The Siberian chipmunk uses its salivary glands and urine to scent-mark its territory. This technique exemplifies a mode of communication utilized by this species.


Read also: How To Get Rid of Chipmunk Poop


Where Can the Siberian Chipmunk Be Found in the World?

Pets of this species were first sent to Europe from South Korea in the 1960s. More than 200 thousand people left South Korea for Europe between the years 1960 and 1980.

Several small groups have made their homes in suburban woodlands and urban parks across Belgium, France, Switzerland, Germany, Italy, the Netherlands, Austria, and Great Britain since the 1970s.

The majority of chipmunks end out in the wild because their former owners either no longer desired them as pets or intentionally set them free.

Other captive-bred Siberian chipmunks migrated to the forests of Europe. The chipmunks in the Netherlands, for instance, are strays from a defunct zoo in Tilburg.

Since many chipmunks lived in the zoo’s tunnel system, they were often overlooked when the facility closed and the animals were relocated.

Although thousands of species were introduced to new ecosystems, they are not particularly invasive and spread at a sluggish rate of only 200 to 250 meters (660 to 820 feet) each year.

Since the 1970s, 22 invasive populations were discovered in Europe and 11 in France’s woodlands and urban parks in 2009.


What Does the Siberian Chipmunk Feed On?

Siberian Chipmunk
Picture of the Siberian Chipmunk Eating

The Siberian chipmunk is a scavenger that will eat almost anything. They mostly consume pine seeds, but may also eat those of other coniferous and deciduous trees.

Herb roots, insects, molluscs, birds, reptiles, cereals, fruits, and fungi are just a few of the things they eat.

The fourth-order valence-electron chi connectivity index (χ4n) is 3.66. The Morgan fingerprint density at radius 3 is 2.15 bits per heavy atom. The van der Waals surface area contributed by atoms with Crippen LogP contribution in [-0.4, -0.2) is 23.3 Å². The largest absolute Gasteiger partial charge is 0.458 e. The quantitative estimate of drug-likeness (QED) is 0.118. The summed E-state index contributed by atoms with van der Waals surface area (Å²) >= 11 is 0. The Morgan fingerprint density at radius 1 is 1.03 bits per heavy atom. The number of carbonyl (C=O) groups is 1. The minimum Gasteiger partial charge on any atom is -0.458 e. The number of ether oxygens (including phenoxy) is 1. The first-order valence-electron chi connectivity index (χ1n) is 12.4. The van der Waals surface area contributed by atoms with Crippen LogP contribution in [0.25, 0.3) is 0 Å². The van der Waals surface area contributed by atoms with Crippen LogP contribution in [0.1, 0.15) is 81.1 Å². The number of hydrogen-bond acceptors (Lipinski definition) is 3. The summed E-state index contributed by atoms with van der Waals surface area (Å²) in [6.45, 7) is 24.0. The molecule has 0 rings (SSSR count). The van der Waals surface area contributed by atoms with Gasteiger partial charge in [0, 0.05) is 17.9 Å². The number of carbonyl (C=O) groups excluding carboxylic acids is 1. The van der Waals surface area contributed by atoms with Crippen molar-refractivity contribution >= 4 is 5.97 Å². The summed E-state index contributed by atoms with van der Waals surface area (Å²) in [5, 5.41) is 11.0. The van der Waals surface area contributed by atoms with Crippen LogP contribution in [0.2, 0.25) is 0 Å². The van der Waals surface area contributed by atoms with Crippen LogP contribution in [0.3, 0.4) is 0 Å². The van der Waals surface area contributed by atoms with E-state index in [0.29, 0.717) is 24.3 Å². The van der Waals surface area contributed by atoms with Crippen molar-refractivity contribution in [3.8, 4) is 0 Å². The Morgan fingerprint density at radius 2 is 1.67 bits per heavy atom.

How Do I Describe Reproduction in the Siberian Chipmunk?

They are known to be iteroparous and viviparous, with a typical breeding season beginning in mid-April when they emerge from hibernation.

They typically only have one or two broods per year, with anywhere from three to eight young. The infants weigh anything from 0.11-0.18 ounces and are born both blind and naked.

Children born during a gestation period of 28–35 days typically open their eyes between days 20–25.

Females provide primary care for their young and start teaching them to forage when the young are around six weeks old.

After about seven weeks, the newborns are fully weaned, and by eight weeks, they are fully independent. By the time they are nine months old, both sexes have reached sexual maturity and have reached adult body mass.


Read also: Can Porcupines Climb Trees? 8 Known Facts About Them



Since 2016, the Siberian chipmunk has appeared on the Union list of Invasive Alien Species of European Concern.

This means that the entire European Union is prohibited from bringing in, breeding, transporting, commercializing, or releasing this species into the wild.